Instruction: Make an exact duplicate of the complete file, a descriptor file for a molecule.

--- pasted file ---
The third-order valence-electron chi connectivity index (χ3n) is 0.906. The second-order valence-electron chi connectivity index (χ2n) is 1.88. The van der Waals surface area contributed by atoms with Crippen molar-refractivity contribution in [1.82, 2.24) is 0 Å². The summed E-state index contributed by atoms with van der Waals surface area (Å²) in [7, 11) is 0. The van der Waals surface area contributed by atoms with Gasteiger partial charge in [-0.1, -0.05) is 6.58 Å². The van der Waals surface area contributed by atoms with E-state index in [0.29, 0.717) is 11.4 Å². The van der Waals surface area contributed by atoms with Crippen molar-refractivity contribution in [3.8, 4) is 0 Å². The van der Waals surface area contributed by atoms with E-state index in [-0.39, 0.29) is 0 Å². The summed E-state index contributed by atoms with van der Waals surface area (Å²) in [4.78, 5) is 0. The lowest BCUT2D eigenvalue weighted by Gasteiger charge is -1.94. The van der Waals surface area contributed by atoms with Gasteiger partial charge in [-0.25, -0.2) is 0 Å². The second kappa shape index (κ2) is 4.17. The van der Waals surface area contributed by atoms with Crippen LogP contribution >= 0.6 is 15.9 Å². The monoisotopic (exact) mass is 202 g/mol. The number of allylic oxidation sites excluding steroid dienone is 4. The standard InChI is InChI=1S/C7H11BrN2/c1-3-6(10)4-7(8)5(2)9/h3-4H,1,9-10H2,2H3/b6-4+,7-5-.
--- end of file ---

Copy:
The third-order valence-electron chi connectivity index (χ3n) is 0.906. The second-order valence-electron chi connectivity index (χ2n) is 1.88. The van der Waals surface area contributed by atoms with Crippen molar-refractivity contribution in [1.82, 2.24) is 0 Å². The summed E-state index contributed by atoms with van der Waals surface area (Å²) in [7, 11) is 0. The van der Waals surface area contributed by atoms with Gasteiger partial charge in [-0.1, -0.05) is 6.58 Å². The van der Waals surface area contributed by atoms with E-state index in [0.29, 0.717) is 11.4 Å². The van der Waals surface area contributed by atoms with Crippen molar-refractivity contribution in [3.8, 4) is 0 Å². The van der Waals surface area contributed by atoms with E-state index in [-0.39, 0.29) is 0 Å². The summed E-state index contributed by atoms with van der Waals surface area (Å²) in [4.78, 5) is 0. The lowest BCUT2D eigenvalue weighted by Gasteiger charge is -1.94. The van der Waals surface area contributed by atoms with Gasteiger partial charge in [-0.25, -0.2) is 0 Å². The second kappa shape index (κ2) is 4.17. The van der Waals surface area contributed by atoms with Crippen LogP contribution >= 0.6 is 15.9 Å². The monoisotopic (exact) mass is 202 g/mol. The number of allylic oxidation sites excluding steroid dienone is 4. The standard InChI is InChI=1S/C7H11BrN2/c1-3-6(10)4-7(8)5(2)9/h3-4H,1,9-10H2,2H3/b6-4+,7-5-.